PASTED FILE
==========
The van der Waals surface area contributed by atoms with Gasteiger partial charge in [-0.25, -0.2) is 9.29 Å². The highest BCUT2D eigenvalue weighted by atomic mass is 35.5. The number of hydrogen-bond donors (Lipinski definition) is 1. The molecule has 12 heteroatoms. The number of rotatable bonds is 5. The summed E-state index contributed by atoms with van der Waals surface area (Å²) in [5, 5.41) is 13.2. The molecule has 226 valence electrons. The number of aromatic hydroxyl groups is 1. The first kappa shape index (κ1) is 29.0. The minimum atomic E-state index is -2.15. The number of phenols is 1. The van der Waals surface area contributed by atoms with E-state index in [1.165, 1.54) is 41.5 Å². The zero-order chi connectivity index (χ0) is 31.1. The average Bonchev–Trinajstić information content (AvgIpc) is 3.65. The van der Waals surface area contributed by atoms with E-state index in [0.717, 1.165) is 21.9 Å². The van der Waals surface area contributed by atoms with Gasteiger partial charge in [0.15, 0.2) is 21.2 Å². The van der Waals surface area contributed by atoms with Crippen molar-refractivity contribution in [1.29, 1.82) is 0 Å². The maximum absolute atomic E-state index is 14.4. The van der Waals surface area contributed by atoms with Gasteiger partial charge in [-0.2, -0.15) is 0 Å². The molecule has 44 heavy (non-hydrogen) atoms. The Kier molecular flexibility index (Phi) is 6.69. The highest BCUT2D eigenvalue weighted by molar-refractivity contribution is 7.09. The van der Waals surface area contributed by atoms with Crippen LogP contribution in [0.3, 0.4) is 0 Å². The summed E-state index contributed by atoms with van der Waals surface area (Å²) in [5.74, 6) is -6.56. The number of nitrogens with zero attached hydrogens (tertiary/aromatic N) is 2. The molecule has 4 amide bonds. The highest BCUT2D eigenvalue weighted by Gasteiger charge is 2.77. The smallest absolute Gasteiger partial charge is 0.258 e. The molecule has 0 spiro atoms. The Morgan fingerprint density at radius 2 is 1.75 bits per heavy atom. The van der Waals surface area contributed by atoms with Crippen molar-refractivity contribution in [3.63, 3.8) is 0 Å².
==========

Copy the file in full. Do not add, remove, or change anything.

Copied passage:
The van der Waals surface area contributed by atoms with Gasteiger partial charge in [-0.25, -0.2) is 9.29 Å². The highest BCUT2D eigenvalue weighted by atomic mass is 35.5. The number of hydrogen-bond donors (Lipinski definition) is 1. The molecule has 12 heteroatoms. The number of rotatable bonds is 5. The summed E-state index contributed by atoms with van der Waals surface area (Å²) in [5, 5.41) is 13.2. The molecule has 226 valence electrons. The number of aromatic hydroxyl groups is 1. The first kappa shape index (κ1) is 29.0. The minimum atomic E-state index is -2.15. The number of phenols is 1. The van der Waals surface area contributed by atoms with E-state index in [1.165, 1.54) is 41.5 Å². The zero-order chi connectivity index (χ0) is 31.1. The average Bonchev–Trinajstić information content (AvgIpc) is 3.65. The van der Waals surface area contributed by atoms with E-state index in [0.717, 1.165) is 21.9 Å². The van der Waals surface area contributed by atoms with Gasteiger partial charge in [0.15, 0.2) is 21.2 Å². The van der Waals surface area contributed by atoms with Crippen molar-refractivity contribution in [1.29, 1.82) is 0 Å². The maximum absolute atomic E-state index is 14.4. The van der Waals surface area contributed by atoms with Gasteiger partial charge in [-0.2, -0.15) is 0 Å². The molecule has 44 heavy (non-hydrogen) atoms. The Kier molecular flexibility index (Phi) is 6.69. The highest BCUT2D eigenvalue weighted by molar-refractivity contribution is 7.09. The van der Waals surface area contributed by atoms with Crippen LogP contribution in [0.3, 0.4) is 0 Å². The summed E-state index contributed by atoms with van der Waals surface area (Å²) in [5.74, 6) is -6.56. The number of nitrogens with zero attached hydrogens (tertiary/aromatic N) is 2. The molecule has 4 amide bonds. The highest BCUT2D eigenvalue weighted by Gasteiger charge is 2.77. The smallest absolute Gasteiger partial charge is 0.258 e. The molecule has 0 spiro atoms. The Morgan fingerprint density at radius 2 is 1.75 bits per heavy atom. The van der Waals surface area contributed by atoms with Crippen molar-refractivity contribution in [3.63, 3.8) is 0 Å².